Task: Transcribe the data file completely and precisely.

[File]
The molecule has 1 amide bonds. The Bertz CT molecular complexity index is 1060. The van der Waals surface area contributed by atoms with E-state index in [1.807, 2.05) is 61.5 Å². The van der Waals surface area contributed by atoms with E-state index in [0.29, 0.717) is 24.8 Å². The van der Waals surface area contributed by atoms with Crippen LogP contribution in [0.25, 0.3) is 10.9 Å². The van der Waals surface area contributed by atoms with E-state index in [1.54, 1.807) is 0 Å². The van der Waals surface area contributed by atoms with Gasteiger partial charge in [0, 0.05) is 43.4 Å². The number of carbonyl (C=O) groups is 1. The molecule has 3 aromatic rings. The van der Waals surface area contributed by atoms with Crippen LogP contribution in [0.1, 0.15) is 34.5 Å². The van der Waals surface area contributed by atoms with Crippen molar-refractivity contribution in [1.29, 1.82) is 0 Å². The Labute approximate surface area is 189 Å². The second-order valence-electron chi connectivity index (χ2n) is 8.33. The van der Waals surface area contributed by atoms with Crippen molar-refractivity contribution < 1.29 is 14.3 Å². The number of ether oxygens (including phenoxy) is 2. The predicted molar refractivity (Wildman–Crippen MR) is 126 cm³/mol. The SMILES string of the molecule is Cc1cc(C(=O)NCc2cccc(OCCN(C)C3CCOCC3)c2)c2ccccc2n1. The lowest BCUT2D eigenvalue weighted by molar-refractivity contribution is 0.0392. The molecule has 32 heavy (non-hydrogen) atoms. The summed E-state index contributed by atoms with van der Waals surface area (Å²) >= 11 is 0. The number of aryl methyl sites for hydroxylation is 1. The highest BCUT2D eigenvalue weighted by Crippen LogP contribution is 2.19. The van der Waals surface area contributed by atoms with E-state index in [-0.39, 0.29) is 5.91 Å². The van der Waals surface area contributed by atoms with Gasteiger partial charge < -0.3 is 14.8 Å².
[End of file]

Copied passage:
The molecule has 1 amide bonds. The Bertz CT molecular complexity index is 1060. The van der Waals surface area contributed by atoms with E-state index in [1.807, 2.05) is 61.5 Å². The van der Waals surface area contributed by atoms with E-state index in [0.29, 0.717) is 24.8 Å². The van der Waals surface area contributed by atoms with Crippen LogP contribution in [0.25, 0.3) is 10.9 Å². The van der Waals surface area contributed by atoms with E-state index in [1.54, 1.807) is 0 Å². The van der Waals surface area contributed by atoms with Gasteiger partial charge in [0, 0.05) is 43.4 Å². The number of carbonyl (C=O) groups is 1. The molecule has 3 aromatic rings. The van der Waals surface area contributed by atoms with Crippen LogP contribution in [0.1, 0.15) is 34.5 Å². The van der Waals surface area contributed by atoms with Crippen molar-refractivity contribution in [1.29, 1.82) is 0 Å². The Labute approximate surface area is 189 Å². The second-order valence-electron chi connectivity index (χ2n) is 8.33. The van der Waals surface area contributed by atoms with Crippen molar-refractivity contribution < 1.29 is 14.3 Å². The number of ether oxygens (including phenoxy) is 2. The predicted molar refractivity (Wildman–Crippen MR) is 126 cm³/mol. The SMILES string of the molecule is Cc1cc(C(=O)NCc2cccc(OCCN(C)C3CCOCC3)c2)c2ccccc2n1. The lowest BCUT2D eigenvalue weighted by molar-refractivity contribution is 0.0392. The molecule has 32 heavy (non-hydrogen) atoms. The summed E-state index contributed by atoms with van der Waals surface area (Å²) >= 11 is 0. The number of aryl methyl sites for hydroxylation is 1. The highest BCUT2D eigenvalue weighted by Crippen LogP contribution is 2.19. The van der Waals surface area contributed by atoms with E-state index in [-0.39, 0.29) is 5.91 Å². The van der Waals surface area contributed by atoms with Gasteiger partial charge < -0.3 is 14.8 Å².